If there is a go-to-guy for making sense of the country's wretched economy, it has been former Clinton Labor Secretary Robert Reich. A year ago, he maintained the Obama stimulus plan was not large enough when others said the opposite and he is now one of a small cadre of contrarians saying the economy is headed towards an extended downturn.
"Why are we having such a hard time getting free of the Great Recession?" Reich wrote earlier this month. "Because consumers, who constitute 70 percent of the economy, don’t have the dough." In turn, he also says, employers are cautious to create new jobs.
In Alameda County, the number of unemployed still hovers above the national average, at 11 percent, but another double-digit number may loom large in San Leandro this fall.
The city is likely to propose a quarter-percent sales tax increase on the November ballot. If approved by voters, the sales tax in San Leandro would rise to 10 percent--one of the highest in the state. The recent fiscal budget passed June 7 did not include the possibility of new tax dollars, but the presentation given to the council highlighted partially funded public safety items that could face elimination for the last half of the year if the measure does not pass.
Mayor Tony Santos and opponent Councilwoman Joyce Starosciak have indicated support for the sales tax measure, while Stephen Cassidy has has questioned whether the regressive tax would force shoppers to locales other than San Leandro.
Aside from that, much of the budget estimate provided by the finance department include somewhat rosy assumptions regarding even conservative views of the state and national economy, which, according, to Reich, may not be a minimal and slow recovery, but yet another downturn--a so-called "double-dip." News reports this week say economists and banker believe a double-dip is "very unlikely," but both occupations have shown their foresight to be dubious over the past few years and may amount to nothing more than wishful-thinking.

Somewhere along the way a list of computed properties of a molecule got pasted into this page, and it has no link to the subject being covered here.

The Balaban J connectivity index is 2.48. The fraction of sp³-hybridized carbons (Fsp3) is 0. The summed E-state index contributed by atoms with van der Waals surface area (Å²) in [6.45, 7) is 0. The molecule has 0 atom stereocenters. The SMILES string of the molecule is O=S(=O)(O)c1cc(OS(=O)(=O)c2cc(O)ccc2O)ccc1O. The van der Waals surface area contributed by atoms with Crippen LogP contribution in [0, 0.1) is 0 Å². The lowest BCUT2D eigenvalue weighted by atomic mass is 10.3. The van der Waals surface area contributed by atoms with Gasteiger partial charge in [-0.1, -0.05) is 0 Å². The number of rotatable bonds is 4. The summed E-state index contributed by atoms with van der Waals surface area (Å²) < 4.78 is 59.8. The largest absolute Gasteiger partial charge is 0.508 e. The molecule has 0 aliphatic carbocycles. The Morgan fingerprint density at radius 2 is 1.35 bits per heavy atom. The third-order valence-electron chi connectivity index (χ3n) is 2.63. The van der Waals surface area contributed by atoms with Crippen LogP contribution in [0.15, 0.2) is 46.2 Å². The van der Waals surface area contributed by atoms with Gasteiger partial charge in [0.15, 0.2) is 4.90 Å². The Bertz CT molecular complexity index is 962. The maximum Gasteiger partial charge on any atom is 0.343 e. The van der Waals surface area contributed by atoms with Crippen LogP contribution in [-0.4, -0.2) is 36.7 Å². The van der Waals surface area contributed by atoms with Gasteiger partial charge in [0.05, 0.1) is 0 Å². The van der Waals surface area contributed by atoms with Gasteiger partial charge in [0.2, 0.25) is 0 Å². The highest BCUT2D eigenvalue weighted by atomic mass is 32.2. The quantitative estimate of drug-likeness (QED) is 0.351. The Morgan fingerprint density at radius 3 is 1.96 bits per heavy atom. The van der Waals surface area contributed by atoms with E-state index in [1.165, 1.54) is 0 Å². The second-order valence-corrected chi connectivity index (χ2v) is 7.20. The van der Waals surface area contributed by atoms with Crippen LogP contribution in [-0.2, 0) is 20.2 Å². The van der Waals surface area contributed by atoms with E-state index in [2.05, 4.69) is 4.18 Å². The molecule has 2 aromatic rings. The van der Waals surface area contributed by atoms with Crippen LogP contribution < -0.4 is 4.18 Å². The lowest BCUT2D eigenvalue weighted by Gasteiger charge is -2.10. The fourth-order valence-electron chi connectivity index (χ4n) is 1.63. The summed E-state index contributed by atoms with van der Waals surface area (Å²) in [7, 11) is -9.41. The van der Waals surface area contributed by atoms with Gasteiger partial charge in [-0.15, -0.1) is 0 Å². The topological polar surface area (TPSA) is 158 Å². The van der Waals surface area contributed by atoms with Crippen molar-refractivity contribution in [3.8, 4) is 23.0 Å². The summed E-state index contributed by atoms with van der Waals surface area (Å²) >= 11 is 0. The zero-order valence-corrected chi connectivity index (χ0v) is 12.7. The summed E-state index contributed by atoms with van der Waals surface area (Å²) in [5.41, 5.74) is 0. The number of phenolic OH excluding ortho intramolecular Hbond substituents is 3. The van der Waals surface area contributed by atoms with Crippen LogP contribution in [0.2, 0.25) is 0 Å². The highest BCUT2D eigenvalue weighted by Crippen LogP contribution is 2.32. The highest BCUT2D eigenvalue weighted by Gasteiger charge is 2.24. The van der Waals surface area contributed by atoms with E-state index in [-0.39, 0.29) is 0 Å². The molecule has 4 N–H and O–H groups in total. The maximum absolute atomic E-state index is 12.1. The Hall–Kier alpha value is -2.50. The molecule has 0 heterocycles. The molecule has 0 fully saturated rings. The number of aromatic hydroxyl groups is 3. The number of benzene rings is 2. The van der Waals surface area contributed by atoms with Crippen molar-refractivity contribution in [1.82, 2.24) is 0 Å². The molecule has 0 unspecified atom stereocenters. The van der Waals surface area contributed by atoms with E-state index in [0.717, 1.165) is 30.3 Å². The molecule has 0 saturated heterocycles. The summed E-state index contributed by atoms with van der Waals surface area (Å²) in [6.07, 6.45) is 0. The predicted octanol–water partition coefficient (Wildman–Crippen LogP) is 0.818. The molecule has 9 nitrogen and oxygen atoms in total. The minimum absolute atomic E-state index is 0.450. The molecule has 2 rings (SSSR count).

If Reich is correct about the economy in the next year, how will San Leandro justify increasing its sales tax at a time when its predominately middle-class is struggling to scrounge up money for much more than necessities? Increases in sales tax typically bite those with less money to begin with, so why enact revenue enhancements during a time of a stagnant economic atmosphere when the partial increase in receipts will not appear on the city's ledgers until next spring, at the earliest? It's just another reason why the economy will be the city's top election issue and capable of upending its leaders and direction.